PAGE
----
This determination, therefore, formed the bedrock of the bank’s policy, which restricts access to FX for importers of many items. These sentiments were re-echoed at the 2017 edition of the same Bankers’ Dinner, with specific examples of several companies that have benefited significantly from this policy of self-sufficiency. With President Buhari’s full support, we have continued to refine this policy to ensure that the best interest of Nigeria is served.
Many times, the bank has been accused of promoting protectionist policies. My answer has always been that leaders are first and foremost accountable to their own citizens. And if the vagaries of international trade threaten their wellbeing, leaders have to react by compelling some change in patterns of trade to the greater good of their citizens.
That is why in response to COVID-19, we are strengthening the Nigerian economy by providing a combined stimulus package of about N3.5 trillion in targeted measures to households, businesses, manufacturers and healthcare providers. These measures are deliberately designed to both support the Federal Government’s immediate fight against COVID-19, but also to build a more resilient, more self-reliant Nigerian economy.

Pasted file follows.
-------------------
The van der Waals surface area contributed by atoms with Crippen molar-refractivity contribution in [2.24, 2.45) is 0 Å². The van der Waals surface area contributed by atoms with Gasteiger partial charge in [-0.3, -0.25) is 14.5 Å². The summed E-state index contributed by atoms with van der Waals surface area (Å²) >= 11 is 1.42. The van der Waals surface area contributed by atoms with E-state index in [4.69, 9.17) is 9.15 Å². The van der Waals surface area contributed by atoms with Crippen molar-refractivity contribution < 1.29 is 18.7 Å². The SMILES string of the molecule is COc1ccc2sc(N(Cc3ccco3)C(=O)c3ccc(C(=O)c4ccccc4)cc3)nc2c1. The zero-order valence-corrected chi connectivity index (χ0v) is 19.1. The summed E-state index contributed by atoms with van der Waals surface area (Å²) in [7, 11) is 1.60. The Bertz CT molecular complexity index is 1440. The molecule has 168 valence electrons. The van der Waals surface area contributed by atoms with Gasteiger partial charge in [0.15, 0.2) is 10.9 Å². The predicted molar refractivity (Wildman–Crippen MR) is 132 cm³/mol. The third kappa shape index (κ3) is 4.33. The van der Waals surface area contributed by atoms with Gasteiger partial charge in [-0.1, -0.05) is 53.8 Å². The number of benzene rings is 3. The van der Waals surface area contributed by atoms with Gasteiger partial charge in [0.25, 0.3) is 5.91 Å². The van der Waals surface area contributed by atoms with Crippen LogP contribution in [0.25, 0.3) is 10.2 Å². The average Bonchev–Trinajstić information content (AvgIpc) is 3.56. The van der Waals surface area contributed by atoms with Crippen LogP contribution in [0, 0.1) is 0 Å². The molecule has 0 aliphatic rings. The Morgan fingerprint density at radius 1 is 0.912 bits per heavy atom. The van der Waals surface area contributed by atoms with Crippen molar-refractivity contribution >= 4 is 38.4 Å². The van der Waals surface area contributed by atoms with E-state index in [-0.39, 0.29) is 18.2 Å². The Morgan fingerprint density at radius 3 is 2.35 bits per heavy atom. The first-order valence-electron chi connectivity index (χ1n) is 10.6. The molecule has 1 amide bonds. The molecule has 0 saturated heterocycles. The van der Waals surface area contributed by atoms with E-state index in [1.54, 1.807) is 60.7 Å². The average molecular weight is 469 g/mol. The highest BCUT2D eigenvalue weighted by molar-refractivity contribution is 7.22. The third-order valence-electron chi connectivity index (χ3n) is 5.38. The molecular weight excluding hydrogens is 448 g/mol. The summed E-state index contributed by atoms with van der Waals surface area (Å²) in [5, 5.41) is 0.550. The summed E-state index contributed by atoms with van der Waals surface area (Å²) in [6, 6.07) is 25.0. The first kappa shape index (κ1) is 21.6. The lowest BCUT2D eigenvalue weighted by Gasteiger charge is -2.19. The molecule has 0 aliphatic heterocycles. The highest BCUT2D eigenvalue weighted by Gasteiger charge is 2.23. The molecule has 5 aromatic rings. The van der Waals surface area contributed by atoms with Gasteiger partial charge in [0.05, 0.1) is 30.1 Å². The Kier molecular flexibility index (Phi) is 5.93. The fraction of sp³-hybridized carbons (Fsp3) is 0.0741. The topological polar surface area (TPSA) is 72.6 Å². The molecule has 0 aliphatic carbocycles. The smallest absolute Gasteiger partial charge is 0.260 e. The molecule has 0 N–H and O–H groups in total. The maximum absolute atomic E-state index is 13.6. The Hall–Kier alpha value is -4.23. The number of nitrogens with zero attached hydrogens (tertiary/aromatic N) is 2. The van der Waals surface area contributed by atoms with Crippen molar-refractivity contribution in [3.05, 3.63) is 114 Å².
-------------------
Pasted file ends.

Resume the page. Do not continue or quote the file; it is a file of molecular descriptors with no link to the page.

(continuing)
We do not know what the world will look like after this pandemic. Countries may continue to look inwards and globalisation as we know it today may be dead for a generation.
Therefore, as a nation, we cannot afford to continue relying on the world for our food, education and healthcare. The time has come to fully transform Nigeria into a modern, sophisticated and inclusive economy that is self-sufficient, rewards the hardworking, but protects the poor and vulnerable, and can compete internationally across a range of strategic sectors.
In order to achieve this goal, we must begin immediately to support the Federal Government to:
1) Build a base of high quality infrastructure, including reliable power, that can engender industrial activity;
2) Support both smallholder and large scale agriculture production in select staple and cash crops;